MSHA Issues 550-Plus Violations in Recent Enforcement Sweep

The U.S. Department of Labor's Mine Safety and Health Administration yesterday announced that federal inspectors issued 499 citations, 61 orders, and three safeguards during special impact inspections conducted at 15 coal and 15 metal/nonmetal mine operations last month.

These concentrated inspections, which began in force last April following the explosion at Upper Big Branch Mine, target mines that merit increased agency attention and enforcement due to their poor compliance history or particular compliance concerns, including high numbers of violations or closure orders; indications of operator tactics, such as advance notification of inspections that prevent inspectors from observing violations; frequent hazardous complaints or hotline calls; plan compliance issues; inadequate workplace examinations; a high number of accidents, injuries or illnesses; fatalities; and adverse conditions such as increased methane liberation, faulty roof conditions and inadequate ventilation.

During this most recent round of impact inspections, MSHA coal inspectors issued 275 citations, 53 orders, and three safeguards, while metal/nonmetal inspectors issued 224 citations and eight orders.

"We are continuing to find serious threats to miners' safety and health," said Joseph A. Main, assistant secretary of labor for mine safety and health. "While some operators are finally getting the message, others are not," he said, referencing the Sept. 28 impact inspection at Elk Run Coal Co.'s Seng Creek Powellton Mine, in which MSHA issued 11 closure orders when inspectors found the mine operating without proper ventilation. Such practices can lead to mine explosions and black lung disease.

The Sapphire Coal Co., Advantage No.1 Mine in Letcher County, Ky., is an example of a mine where violations were found. On Aug. 31 and Sept. 1, MSHA inspectors conducted a targeted conveyor belt inspection at the mine. After capturing the mine phone, inspectors issued 42 citations, eight orders, and one safeguard. Among the violations was an order issued for the misalignment of a conveyor belt. This condition, if uncorrected, could have led to a mine fire. Seven of the orders and seven citations were issued for accumulations of combustible materials which, if left unchecked and in concert with other conditions, could potentially cause a mine fire or explosion.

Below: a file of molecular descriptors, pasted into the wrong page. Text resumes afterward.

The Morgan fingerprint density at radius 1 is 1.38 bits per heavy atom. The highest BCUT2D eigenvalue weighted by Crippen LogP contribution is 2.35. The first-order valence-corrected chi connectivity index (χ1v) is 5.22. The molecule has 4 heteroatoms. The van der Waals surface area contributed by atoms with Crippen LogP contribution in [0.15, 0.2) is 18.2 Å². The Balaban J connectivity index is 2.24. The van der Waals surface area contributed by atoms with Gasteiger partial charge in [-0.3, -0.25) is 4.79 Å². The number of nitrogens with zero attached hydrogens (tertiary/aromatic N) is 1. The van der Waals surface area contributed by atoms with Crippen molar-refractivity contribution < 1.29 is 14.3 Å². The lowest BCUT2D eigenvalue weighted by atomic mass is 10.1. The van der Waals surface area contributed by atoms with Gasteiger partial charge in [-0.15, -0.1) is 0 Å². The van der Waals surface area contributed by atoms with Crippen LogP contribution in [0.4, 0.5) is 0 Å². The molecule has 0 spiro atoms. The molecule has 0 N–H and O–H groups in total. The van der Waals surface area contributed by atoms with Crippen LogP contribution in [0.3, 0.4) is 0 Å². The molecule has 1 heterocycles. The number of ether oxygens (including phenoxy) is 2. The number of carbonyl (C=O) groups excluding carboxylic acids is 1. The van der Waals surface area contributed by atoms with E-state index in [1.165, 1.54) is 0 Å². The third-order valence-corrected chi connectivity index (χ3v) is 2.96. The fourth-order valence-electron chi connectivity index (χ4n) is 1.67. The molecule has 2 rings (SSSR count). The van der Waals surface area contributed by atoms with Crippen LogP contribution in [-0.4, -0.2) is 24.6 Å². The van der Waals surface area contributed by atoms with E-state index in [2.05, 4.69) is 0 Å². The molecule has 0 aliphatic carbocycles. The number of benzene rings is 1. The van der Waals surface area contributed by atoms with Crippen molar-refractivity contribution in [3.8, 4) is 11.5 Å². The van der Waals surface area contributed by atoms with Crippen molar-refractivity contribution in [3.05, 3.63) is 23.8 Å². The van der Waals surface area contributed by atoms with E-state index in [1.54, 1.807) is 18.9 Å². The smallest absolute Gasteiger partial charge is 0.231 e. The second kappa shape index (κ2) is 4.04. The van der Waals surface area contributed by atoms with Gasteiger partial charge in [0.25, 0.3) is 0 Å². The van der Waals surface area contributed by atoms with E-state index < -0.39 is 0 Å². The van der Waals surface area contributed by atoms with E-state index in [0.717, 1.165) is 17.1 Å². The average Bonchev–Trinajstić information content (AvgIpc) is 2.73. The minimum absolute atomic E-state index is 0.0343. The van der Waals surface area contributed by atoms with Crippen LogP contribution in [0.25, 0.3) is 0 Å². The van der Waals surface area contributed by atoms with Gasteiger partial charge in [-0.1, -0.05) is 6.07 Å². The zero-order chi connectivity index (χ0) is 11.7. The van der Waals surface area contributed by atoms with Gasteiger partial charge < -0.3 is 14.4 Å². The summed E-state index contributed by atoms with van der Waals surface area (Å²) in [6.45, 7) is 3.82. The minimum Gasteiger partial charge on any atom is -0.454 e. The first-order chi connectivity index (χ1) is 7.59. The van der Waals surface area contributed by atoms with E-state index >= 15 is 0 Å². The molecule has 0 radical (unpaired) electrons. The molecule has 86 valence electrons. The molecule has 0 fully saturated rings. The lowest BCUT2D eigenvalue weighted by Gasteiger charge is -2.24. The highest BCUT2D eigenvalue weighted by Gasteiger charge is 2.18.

On Sept. 9, an inspection party arrived at Left Fork Mining Co. Inc.'s Straight Creek #1 Mine in Bell County, Ky. They captured and monitored the phones to ensure that no advance notification was relayed to miners underground. (This mine was cited for notifying mining personnel that MSHA inspectors were on site during a previous impact inspection last April and subsequently received an injunction in federal court.)

Inspectors issued 28 citations and 11 orders for violations of the operator's roof control plan, not maintaining equipment, improper guarding, electrical infractions, and permissibility (which protects against mine explosions). Violations also were issued for inadequate examinations, lack of ventilation controls, not following the mine ventilation plan, accumulations of combustible materials and other conditions. During the next regular safety and health inspection at the mine on Oct. 14, MSHA found more violations for accumulations along the conveyer belt, requiring the belt to be shut down and effectively closing the mine to production. The order was terminated after the mine operator cleaned and rock-dusted the conveyor belt. Accumulations of combustible materials and methane expose miners to an increased risk to a potential explosion or mine fire.

"Mine operators are obligated to address all the problems that MSHA inspectors identify, yet some continue to violate standards and place miners at risk," Main said. "We will continue to target them and other operations that ignore fundamental safety and health laws. At the same time, we are beginning to see signs of improvement at some mines, an indication that these impact inspections are making a difference."

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